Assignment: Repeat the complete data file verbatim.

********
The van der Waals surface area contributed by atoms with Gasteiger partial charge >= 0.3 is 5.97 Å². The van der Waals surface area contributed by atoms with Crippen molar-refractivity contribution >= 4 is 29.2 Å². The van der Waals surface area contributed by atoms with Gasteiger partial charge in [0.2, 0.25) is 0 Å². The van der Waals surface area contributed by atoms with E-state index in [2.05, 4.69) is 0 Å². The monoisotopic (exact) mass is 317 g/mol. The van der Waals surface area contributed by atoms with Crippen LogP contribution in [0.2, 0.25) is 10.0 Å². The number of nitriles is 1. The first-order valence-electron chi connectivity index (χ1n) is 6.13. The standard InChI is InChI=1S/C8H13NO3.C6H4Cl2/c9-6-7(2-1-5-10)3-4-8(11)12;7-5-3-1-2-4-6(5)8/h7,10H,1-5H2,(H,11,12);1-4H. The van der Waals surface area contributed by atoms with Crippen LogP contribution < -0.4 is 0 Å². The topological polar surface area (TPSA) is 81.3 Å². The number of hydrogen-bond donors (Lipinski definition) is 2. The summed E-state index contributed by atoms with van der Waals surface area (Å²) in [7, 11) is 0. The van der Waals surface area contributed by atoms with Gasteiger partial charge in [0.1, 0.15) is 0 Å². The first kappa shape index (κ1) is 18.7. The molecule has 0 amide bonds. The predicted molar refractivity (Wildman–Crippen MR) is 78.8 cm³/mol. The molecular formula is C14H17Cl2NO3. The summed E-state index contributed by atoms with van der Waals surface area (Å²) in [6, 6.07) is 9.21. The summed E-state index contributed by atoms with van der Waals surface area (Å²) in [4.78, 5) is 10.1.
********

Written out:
The van der Waals surface area contributed by atoms with Gasteiger partial charge >= 0.3 is 5.97 Å². The van der Waals surface area contributed by atoms with Crippen molar-refractivity contribution >= 4 is 29.2 Å². The van der Waals surface area contributed by atoms with Gasteiger partial charge in [0.2, 0.25) is 0 Å². The van der Waals surface area contributed by atoms with E-state index in [2.05, 4.69) is 0 Å². The monoisotopic (exact) mass is 317 g/mol. The van der Waals surface area contributed by atoms with Crippen LogP contribution in [0.2, 0.25) is 10.0 Å². The number of nitriles is 1. The first-order valence-electron chi connectivity index (χ1n) is 6.13. The standard InChI is InChI=1S/C8H13NO3.C6H4Cl2/c9-6-7(2-1-5-10)3-4-8(11)12;7-5-3-1-2-4-6(5)8/h7,10H,1-5H2,(H,11,12);1-4H. The van der Waals surface area contributed by atoms with Crippen LogP contribution < -0.4 is 0 Å². The topological polar surface area (TPSA) is 81.3 Å². The number of hydrogen-bond donors (Lipinski definition) is 2. The summed E-state index contributed by atoms with van der Waals surface area (Å²) in [7, 11) is 0. The van der Waals surface area contributed by atoms with Gasteiger partial charge in [0.1, 0.15) is 0 Å². The first kappa shape index (κ1) is 18.7. The molecule has 0 amide bonds. The predicted molar refractivity (Wildman–Crippen MR) is 78.8 cm³/mol. The molecular formula is C14H17Cl2NO3. The summed E-state index contributed by atoms with van der Waals surface area (Å²) in [6, 6.07) is 9.21. The summed E-state index contributed by atoms with van der Waals surface area (Å²) in [4.78, 5) is 10.1.